Paris, j’aime votre civictech projets

The French are precious about French. It’s fair enough. Gotta watch that creeping Anglicisation. Courriel, for example, is the officially designated French translation for email. 

So I’d imagined that they wouldn’t go in for ‘civic tech’ so much. But they love it! People instantly knew what I was on about — even folks not in the tech or civic sector. Vive la France.

And there’s a lot of civic tech going on. Paris’ civic tech scene is thriving — and represents only some of what is going on across France. Here’s what I learned, between scoffing baguettes and incredibly good fromage, and pottering around the Canal St Martin.

What’s happening?

Démocratie Ouverte

Démocratie Ouverte creates its own projects, such as Parliament & Citizens, described below, but I think what’s exciting is that they’ve gone meta and positioned themselves as an umbrella membership organisation for every civic tech project happening in France.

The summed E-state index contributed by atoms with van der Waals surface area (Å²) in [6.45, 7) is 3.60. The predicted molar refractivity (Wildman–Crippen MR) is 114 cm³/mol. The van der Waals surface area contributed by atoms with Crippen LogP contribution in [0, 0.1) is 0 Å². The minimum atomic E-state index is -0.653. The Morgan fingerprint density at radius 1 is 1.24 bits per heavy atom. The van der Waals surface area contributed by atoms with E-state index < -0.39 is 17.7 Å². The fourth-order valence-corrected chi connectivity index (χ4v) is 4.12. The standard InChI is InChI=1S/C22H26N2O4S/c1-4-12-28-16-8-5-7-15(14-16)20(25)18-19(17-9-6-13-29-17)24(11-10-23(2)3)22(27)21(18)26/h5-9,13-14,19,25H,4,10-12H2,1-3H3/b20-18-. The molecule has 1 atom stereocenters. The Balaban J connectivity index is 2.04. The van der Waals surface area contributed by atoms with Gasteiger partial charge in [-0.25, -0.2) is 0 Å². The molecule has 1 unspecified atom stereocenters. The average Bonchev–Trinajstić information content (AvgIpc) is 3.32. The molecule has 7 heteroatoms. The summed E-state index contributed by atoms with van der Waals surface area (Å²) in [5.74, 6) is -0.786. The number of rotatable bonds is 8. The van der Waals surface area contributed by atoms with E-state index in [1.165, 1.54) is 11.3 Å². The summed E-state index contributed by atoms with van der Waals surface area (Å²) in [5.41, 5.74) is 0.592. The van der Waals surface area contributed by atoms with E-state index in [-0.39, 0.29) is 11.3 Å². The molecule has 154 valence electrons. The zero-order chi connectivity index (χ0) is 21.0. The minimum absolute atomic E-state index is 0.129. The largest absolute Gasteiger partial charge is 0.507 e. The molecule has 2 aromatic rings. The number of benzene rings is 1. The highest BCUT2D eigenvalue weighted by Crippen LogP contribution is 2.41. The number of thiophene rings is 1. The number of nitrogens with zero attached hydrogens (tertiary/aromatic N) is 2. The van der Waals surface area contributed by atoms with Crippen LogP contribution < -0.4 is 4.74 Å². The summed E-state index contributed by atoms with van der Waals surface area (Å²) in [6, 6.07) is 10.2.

So rather than focus on more projects or products, Démocratie Ouverte now want to focus on helping others to create projects through a new foundation. They’ve identified that same problem we think we see in the UK — that traditional funders don’t know what to make of tech, and certainly can’t judge good projects from bad — and are trying to solve it by taking the role on, being the middle man for civic tech grant-funding in France. With the expertise they’ve gained over the last five years, nobody will be better placed than them to help determine the worthwhile projects from the less so.